A shut and open case
On Monday, we noticed that MPs sitting in the Opposition benches of the Lok Sabha were quiet for a while. Just before we could misunderstand the situation — believing that they were following the ongoing proceedings with great intensity — we were told that the silent MPs were protesting against Lok Sabha Speaker Somnath Chatterjee’s reference to 32 ‘indisciplined’ MPs last week to the Parliamentary Privileges Committee.
Usually, oppositional protests in Parliament amount to resorting to the guerrilla tactic of turning the House into a fishmarket — and, on certain momentous occasions, letting things fly. This time, however, the sulking MPs, upset that they have been reprimanded for being ‘too loud’, decided to keep shut.
At first glance, the silent MPs looked as if they were in deep thought. On closer inspection, we gathered that their fingers were on their lips, so as to drive home the message that a collective display of a maun vrat was on. Mr Chatterjee had little choice but to adjourn the session. One can’t help but feel sorry for the Speaker because one of his jobs is to keep the flow of speech from various MPs going. With one end clamming up, Mr Chatterjee was worried that he would be without a de facto day job.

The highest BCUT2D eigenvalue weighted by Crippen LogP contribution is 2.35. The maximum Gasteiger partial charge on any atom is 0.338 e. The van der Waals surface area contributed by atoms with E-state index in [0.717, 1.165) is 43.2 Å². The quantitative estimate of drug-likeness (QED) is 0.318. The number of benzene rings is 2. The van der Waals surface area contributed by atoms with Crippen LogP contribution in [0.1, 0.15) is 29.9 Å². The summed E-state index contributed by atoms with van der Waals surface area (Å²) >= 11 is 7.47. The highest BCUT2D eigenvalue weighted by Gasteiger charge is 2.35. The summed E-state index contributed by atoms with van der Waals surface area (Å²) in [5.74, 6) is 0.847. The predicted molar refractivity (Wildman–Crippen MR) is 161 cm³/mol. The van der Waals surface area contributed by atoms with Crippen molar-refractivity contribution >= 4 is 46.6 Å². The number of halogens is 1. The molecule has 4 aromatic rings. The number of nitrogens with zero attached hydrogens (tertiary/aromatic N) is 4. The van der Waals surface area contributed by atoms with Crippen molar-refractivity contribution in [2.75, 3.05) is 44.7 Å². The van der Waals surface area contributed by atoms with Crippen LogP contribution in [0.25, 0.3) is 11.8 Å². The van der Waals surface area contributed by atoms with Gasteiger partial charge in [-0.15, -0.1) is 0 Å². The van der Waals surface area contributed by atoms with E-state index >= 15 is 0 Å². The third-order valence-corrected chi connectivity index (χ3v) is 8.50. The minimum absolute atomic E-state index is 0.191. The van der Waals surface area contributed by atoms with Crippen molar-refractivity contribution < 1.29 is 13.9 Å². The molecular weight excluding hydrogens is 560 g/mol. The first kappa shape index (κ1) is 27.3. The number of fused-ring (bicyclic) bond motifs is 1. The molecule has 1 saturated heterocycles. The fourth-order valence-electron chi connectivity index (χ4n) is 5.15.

But like all happy things, this too was resolved amicably with the silent MPs deciding to ‘speak’ again and Mr Chatterjee withdrawing the reference against the 32 MPs. Considering the fact that parliamentary debates are usually non-existent or a cacophonic rumble, one can’t help but wonder whether the monastic silence wouldn’t have been a welcome change.